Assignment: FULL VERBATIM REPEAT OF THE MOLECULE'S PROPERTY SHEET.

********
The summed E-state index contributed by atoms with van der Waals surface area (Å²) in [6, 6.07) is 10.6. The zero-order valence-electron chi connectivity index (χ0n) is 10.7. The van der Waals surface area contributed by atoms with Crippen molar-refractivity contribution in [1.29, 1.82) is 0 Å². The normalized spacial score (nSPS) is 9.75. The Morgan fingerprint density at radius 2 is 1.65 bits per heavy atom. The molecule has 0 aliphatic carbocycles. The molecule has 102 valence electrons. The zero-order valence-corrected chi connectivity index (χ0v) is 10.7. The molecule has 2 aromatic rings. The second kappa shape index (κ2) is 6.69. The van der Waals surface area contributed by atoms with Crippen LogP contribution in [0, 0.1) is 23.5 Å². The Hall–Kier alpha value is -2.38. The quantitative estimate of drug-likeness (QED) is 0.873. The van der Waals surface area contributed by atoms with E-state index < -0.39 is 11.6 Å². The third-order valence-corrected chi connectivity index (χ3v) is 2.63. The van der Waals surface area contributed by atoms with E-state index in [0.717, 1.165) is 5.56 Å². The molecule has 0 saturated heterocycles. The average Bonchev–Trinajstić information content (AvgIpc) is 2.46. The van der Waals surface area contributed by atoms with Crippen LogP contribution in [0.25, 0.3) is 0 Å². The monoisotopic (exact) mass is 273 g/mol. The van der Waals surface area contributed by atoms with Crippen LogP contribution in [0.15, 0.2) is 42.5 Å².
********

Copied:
The summed E-state index contributed by atoms with van der Waals surface area (Å²) in [6, 6.07) is 10.6. The zero-order valence-electron chi connectivity index (χ0n) is 10.7. The van der Waals surface area contributed by atoms with Crippen molar-refractivity contribution in [1.29, 1.82) is 0 Å². The normalized spacial score (nSPS) is 9.75. The Morgan fingerprint density at radius 2 is 1.65 bits per heavy atom. The molecule has 0 aliphatic carbocycles. The molecule has 102 valence electrons. The zero-order valence-corrected chi connectivity index (χ0v) is 10.7. The molecule has 2 aromatic rings. The second kappa shape index (κ2) is 6.69. The van der Waals surface area contributed by atoms with Crippen LogP contribution in [0, 0.1) is 23.5 Å². The Hall–Kier alpha value is -2.38. The quantitative estimate of drug-likeness (QED) is 0.873. The van der Waals surface area contributed by atoms with E-state index < -0.39 is 11.6 Å². The third-order valence-corrected chi connectivity index (χ3v) is 2.63. The van der Waals surface area contributed by atoms with E-state index in [0.717, 1.165) is 5.56 Å². The molecule has 0 saturated heterocycles. The average Bonchev–Trinajstić information content (AvgIpc) is 2.46. The van der Waals surface area contributed by atoms with Crippen LogP contribution in [0.25, 0.3) is 0 Å². The monoisotopic (exact) mass is 273 g/mol. The van der Waals surface area contributed by atoms with Crippen LogP contribution in [0.15, 0.2) is 42.5 Å².